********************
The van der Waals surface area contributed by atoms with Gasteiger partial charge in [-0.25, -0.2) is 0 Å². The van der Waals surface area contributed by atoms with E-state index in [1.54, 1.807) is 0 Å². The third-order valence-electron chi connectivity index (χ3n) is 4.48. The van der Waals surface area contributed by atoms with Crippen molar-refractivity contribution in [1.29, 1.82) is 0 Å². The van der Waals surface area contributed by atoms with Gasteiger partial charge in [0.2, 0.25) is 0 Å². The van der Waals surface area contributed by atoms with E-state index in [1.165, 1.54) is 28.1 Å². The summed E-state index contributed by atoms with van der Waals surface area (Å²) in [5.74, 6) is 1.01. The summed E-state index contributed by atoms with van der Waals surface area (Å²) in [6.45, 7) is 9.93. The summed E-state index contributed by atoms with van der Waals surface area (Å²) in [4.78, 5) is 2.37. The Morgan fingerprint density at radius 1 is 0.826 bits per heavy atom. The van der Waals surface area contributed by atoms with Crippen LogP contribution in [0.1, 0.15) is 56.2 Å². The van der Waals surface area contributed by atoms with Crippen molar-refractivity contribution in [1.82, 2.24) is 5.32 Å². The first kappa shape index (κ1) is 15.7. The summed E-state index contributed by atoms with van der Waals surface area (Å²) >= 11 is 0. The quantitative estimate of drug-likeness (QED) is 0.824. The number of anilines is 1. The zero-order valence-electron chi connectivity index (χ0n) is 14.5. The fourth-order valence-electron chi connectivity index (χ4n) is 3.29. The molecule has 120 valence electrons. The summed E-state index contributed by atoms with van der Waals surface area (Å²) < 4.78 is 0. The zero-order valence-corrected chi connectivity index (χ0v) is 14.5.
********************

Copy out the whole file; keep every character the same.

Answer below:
The van der Waals surface area contributed by atoms with Gasteiger partial charge in [-0.25, -0.2) is 0 Å². The van der Waals surface area contributed by atoms with E-state index in [1.54, 1.807) is 0 Å². The third-order valence-electron chi connectivity index (χ3n) is 4.48. The van der Waals surface area contributed by atoms with Crippen molar-refractivity contribution in [1.29, 1.82) is 0 Å². The van der Waals surface area contributed by atoms with Gasteiger partial charge in [0.2, 0.25) is 0 Å². The van der Waals surface area contributed by atoms with E-state index in [1.165, 1.54) is 28.1 Å². The summed E-state index contributed by atoms with van der Waals surface area (Å²) in [5.74, 6) is 1.01. The summed E-state index contributed by atoms with van der Waals surface area (Å²) in [6.45, 7) is 9.93. The summed E-state index contributed by atoms with van der Waals surface area (Å²) in [4.78, 5) is 2.37. The Morgan fingerprint density at radius 1 is 0.826 bits per heavy atom. The van der Waals surface area contributed by atoms with Crippen LogP contribution in [0.1, 0.15) is 56.2 Å². The van der Waals surface area contributed by atoms with Crippen molar-refractivity contribution in [1.82, 2.24) is 5.32 Å². The first kappa shape index (κ1) is 15.7. The summed E-state index contributed by atoms with van der Waals surface area (Å²) >= 11 is 0. The quantitative estimate of drug-likeness (QED) is 0.824. The number of anilines is 1. The zero-order valence-electron chi connectivity index (χ0n) is 14.5. The fourth-order valence-electron chi connectivity index (χ4n) is 3.29. The molecule has 120 valence electrons. The summed E-state index contributed by atoms with van der Waals surface area (Å²) < 4.78 is 0. The zero-order valence-corrected chi connectivity index (χ0v) is 14.5.